Conviction in your operations model is essential to establishing credibility and assuring both current account holders and prospects that you “know your stuff” when it comes to offering reliable financial services. But as the marketplace and regulations change, it’s important not to let overconfidence cause you to operate under outdated policies or misinterpret regulatory expectations that can knock you off your game in regard to compliance.
For instance, when was the last time your overdraft program was reviewed and evaluated? You may think everything is fine if no new policies have been issued and it is generating income. But, if you are allowing your program to operate with little or no additional oversight, you could be setting yourself up for potential missteps or even outright violations that can result in added regulatory scrutiny or costly fines.
Real-world situations and the consequences
In today’s world, compliance concerns are near the heart of just about any financial product or service. If you haven’t had any complaints or examiner criticism recently, you may think you are doing a great job. But regulations and best practices have changed over the years, as have the ways consumers access their accounts.
I recently met with an institution that had stopped sending overdrawn account status notifications to account holders, except for collection letters. When state regulators came to the institution, one of the examiners noticed that mailings were not being sent to heavy overdraft users. They told the program administrator that because the institution had not done anything to communicate with these program users, it was going to have to refund the fees charged to these accounts.
Had they simply continued to the proper notifications as per their established communications plan, they could have shown the examiner their efforts to notify these account holders of their account status and provided helpful information on other options available to help them reduce the number of fees they were paying.
In another instance, an institution allowed one account holder to overdraw their account more than 100 times with their debit card without paying any NSF fees because they had declined to opt-in to Reg E. Meanwhile, an account holder who had opted in for the extended coverage was paying a fee every time they overdrew their account with a debit card purchase. During its exam, the institution was cited for allowing accounts to exceed their overdraft limits, without officer authorization. What’s more, in the exit report, the institution was advised to rectify these situations to avoid the appearance of “disparate treatment” of its account holders—which could have caused it severe reputational damage.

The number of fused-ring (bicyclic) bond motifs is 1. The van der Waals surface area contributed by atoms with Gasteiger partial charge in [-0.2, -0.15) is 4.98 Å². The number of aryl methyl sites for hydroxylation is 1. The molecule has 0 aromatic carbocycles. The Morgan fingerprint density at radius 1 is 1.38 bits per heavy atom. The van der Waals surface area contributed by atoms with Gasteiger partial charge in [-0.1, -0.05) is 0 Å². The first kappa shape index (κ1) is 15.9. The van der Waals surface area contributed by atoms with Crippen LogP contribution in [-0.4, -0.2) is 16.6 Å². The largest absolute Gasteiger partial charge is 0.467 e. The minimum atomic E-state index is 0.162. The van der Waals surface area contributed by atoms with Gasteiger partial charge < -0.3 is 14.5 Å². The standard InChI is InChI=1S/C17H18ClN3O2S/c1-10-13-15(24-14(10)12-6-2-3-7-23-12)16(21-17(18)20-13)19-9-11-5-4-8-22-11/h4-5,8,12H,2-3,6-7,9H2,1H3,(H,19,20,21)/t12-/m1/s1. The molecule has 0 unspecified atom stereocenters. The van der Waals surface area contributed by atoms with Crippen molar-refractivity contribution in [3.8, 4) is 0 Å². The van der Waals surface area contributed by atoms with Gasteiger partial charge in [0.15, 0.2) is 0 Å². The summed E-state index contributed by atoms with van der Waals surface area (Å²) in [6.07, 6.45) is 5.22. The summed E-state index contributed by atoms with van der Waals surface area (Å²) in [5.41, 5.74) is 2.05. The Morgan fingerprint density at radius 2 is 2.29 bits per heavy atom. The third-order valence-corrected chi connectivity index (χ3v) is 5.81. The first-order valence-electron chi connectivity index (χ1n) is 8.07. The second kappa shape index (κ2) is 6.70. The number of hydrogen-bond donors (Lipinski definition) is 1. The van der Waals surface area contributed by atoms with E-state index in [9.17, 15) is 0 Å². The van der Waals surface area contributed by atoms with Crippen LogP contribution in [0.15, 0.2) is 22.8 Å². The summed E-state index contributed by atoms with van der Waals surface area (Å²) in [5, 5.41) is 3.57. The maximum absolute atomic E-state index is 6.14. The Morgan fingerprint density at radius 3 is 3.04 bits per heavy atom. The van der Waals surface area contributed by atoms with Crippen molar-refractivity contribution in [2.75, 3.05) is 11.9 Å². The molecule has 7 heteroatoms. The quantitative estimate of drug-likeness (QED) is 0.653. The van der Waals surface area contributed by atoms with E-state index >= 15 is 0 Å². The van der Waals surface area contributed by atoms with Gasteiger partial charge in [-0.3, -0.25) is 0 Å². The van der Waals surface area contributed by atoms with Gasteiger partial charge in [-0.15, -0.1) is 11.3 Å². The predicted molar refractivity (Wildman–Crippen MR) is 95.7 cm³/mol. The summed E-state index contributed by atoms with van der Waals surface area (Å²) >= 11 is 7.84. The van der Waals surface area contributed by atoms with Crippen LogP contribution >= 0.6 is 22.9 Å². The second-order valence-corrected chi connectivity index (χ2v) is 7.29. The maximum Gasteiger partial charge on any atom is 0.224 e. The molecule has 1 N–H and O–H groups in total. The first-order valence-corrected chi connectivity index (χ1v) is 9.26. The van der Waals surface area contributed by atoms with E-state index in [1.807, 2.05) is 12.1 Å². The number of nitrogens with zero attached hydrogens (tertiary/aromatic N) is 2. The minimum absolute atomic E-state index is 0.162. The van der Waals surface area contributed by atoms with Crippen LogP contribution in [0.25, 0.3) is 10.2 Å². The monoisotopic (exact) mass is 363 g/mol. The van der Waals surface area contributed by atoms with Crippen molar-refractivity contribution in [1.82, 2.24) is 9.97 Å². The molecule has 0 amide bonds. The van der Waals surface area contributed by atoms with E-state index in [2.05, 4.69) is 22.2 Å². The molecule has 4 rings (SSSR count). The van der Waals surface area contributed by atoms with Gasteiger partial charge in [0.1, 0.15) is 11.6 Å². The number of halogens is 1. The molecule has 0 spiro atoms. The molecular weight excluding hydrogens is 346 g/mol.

The difference is in the details
A successful, compliant overdraft program is the sum of its parts. While you may be up-to-date on certain policies and procedures, if one aspect of the program is out of sync, it can have a negative impact on your overall success. And failure to provide consistent, accurate program information; overlooking opportunities to offer advice and alternative services to heavy overdraft users; not following established policies accordingly may lead to treating account holders differently or increasing their costs, can put you at risk for compliance violations.
A professional review of your program can uncover issues you never dreamed of or details that you thought were too small to address. Knowledgeable consultants can take an unbiased look to make sure your periodic statement disclosures and communications materials are compliant; ensure your fee and waiver policies are consistent for all account holders; help you determine if you have unauthorized overdrafts that need to be addressed; and much more.